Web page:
A librarian who is also a library user, library lover, and a former part-time worker at a library, talks about the libraries of today.
- Book Intro
(English) The Librarian Who Ran Away to the Library
The student who ran away from home to the library now goes to work at the library
Most people have probably had an experience in the stormy days of their adolescence of leaving home in anger, though they may not have stayed out for days. The author, too, once an ordinary youth living in South Korea, often stormed out after having a fight with his parents. And where did he go? To the library.
Kim Jiwoo, the author and an incurable library lover, was once something of a fixture at the library and is now working as a librarian. It seems that someone who bolted from home only to go to the library must have been a good student, though somewhat naive. The author himself says in the book, “I was too timid as a youth to be able to say that I really lived, but I wasn’t dead, either.” What he has to tell us about libraries, though, is neither typical nor boring. What do libraries look like today—how different are they from what we picture in our minds without really being aware? In his characteristically pleasant style of writing, the author leads us into a new world of libraries, unknown to us until now.
What exactly does a librarian do?
What kind of work does a librarian do? If you picture a librarian helping people borrow books in the quiet of a reading room, you’re greatly mistaken. If you’ve paid a visit to the library recently, you’re probably aware that a machine takes care of the loaning and returning of books. Then what do librarians actually do?
The author of this book is mostly in charge of matters related to events. He prepares and hosts events held by the library. He contacts authors and readjusts the schedules as appropriate. He even ran a YouTube channel for a while. He creates library mascots and theme songs, and leads the supporters’ activities for college students. He demonstrates that the tasks of a librarian are quite dynamic, far from being static. Through the stories of the author, a current librarian, we can peek into the daily lives of librarians, often seen as nothing more than non-player characters (NPCs, in computer game lingo).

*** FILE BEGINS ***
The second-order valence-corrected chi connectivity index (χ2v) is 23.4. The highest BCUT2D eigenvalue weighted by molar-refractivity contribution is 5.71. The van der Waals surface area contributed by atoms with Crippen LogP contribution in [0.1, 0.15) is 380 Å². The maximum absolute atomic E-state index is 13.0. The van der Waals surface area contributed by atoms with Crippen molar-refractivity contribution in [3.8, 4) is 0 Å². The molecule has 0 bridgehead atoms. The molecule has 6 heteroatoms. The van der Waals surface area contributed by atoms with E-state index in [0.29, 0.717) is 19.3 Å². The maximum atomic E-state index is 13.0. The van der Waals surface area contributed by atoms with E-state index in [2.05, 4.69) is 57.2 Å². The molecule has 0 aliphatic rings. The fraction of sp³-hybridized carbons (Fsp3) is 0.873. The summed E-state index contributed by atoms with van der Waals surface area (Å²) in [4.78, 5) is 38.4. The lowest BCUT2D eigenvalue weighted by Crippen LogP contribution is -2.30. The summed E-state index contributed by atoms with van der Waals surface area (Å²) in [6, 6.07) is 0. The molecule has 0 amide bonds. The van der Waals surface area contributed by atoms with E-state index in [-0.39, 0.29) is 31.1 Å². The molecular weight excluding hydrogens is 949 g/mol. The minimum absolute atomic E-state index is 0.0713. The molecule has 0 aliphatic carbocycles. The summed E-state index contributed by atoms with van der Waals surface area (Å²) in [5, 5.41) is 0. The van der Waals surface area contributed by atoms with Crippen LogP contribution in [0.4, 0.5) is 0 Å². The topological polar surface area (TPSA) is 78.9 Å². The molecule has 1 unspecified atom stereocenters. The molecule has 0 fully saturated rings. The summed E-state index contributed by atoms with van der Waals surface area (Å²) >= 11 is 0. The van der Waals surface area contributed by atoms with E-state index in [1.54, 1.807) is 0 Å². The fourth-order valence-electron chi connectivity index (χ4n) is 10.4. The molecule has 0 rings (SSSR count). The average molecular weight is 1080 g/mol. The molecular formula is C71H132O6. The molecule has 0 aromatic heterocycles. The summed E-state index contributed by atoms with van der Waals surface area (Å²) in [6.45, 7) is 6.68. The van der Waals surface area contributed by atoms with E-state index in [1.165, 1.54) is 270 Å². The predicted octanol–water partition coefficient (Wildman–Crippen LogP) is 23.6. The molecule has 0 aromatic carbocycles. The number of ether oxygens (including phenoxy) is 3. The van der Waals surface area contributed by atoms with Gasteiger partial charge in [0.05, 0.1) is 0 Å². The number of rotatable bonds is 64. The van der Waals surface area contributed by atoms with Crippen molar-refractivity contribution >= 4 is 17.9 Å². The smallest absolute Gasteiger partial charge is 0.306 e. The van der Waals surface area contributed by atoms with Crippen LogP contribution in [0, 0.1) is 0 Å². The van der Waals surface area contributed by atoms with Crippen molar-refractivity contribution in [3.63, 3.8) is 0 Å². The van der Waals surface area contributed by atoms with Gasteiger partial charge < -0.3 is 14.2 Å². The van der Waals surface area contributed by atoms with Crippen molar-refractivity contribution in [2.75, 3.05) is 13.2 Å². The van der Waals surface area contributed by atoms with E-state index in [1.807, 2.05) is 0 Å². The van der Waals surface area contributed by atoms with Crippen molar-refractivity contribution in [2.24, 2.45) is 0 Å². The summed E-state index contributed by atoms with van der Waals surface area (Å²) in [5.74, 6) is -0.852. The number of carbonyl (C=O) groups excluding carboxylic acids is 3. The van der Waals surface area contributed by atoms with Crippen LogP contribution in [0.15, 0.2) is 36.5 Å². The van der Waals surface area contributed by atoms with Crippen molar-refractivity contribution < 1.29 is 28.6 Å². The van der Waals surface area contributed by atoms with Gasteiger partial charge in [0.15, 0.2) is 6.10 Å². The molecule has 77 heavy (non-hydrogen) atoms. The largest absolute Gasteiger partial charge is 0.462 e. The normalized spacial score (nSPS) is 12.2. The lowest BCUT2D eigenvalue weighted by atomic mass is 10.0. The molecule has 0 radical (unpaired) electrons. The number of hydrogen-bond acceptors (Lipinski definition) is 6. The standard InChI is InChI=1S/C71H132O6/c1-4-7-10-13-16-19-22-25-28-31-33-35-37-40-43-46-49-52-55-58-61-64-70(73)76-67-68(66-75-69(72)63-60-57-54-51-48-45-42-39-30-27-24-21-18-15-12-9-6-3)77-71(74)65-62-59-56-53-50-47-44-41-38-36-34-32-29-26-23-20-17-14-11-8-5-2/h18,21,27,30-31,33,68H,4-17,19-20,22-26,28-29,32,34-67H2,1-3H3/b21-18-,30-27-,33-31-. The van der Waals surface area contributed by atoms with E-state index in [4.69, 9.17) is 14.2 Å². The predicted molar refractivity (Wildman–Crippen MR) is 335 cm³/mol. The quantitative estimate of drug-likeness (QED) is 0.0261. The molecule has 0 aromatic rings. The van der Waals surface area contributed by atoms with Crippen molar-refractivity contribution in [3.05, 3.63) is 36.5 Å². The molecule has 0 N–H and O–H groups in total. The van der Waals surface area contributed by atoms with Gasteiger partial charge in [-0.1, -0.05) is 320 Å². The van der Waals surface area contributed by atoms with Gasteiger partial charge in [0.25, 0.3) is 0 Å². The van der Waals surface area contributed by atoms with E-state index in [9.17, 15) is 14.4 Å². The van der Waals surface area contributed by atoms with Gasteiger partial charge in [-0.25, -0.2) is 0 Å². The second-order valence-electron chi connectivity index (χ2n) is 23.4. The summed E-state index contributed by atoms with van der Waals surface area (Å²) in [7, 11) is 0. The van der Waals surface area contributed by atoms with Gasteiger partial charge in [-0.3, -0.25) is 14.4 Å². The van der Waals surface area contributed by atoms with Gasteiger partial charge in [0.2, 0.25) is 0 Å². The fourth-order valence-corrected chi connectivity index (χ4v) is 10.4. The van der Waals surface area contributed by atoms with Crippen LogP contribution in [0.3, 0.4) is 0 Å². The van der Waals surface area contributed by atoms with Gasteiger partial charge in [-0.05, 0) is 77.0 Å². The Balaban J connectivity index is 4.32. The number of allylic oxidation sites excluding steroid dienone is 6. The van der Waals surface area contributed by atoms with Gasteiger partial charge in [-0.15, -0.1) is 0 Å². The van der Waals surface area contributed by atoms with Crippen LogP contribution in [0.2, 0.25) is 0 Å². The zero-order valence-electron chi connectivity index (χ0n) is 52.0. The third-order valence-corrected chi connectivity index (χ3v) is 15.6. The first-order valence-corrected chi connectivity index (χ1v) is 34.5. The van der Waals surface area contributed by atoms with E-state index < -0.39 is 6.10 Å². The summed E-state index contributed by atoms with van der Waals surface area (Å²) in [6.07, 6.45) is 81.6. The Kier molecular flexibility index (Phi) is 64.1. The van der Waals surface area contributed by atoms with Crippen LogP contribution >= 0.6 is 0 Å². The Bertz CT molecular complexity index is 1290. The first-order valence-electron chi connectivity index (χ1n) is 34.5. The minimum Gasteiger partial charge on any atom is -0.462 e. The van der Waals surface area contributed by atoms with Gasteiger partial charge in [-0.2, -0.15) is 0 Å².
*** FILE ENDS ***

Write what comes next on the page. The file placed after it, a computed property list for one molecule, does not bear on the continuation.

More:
The library is not a place for studying—come to the library to play.
When people talk about their memories of libraries, many recall picking out books from the shelves or sitting down at the tables or desks and studying for an exam. For some, libraries only bring to mind memories of the pains and ordeals of studying. A search of libraries online reveals that the studying environment of a library accounts for a big part of the user experience and evaluation thereof. Libraries have taken on the image of a place for studying. The author, however, emphasizes that a library is a place for fun, not for studying. A library is more user-friendly than any other institution. It’s wide open even on the weekends, to provide the maximum convenience for users through interlibrary connection. In addition, many library personnel have taken an active interest in providing various new services, not just lending books or providing a space for studying. The makerspace, in which users can take part in a diverse range of creative activities using laser cutters, cutting machines, mug presses, and wood burning machines, is one of the major trends in the world of libraries today. How many people are aware that they can make their own toy figures using a 3D printer, or messenger emoticons using a tablet? If you come to see libraries in a different light through this book, how about visiting the library this weekend?
- About the Author
(English) Kim Jiwoo has always loved books since he was a child, and began to dream of becoming a novelist when he was twelve. Though the dream hasn’t yet been realized, he has published four books as a librarian and an author. He enjoys being able to both make a living and seek self-realization through books, and keeps books close at hand. He graduated from the Department of Library and Information Science at Yonsei University, and has served as a member of the subcommittee for the Seoul Book Festival and a member of the Seoul One Library One Book Committee, and received the Mayor’s Commendation for volunteer work for book promotion and the Best Award for People’s Proposal by the National Assembly Library. As a librarian specializing in events, he aspires to take the lead in giving rise to new events that domestic libraries haven’t yet attempted.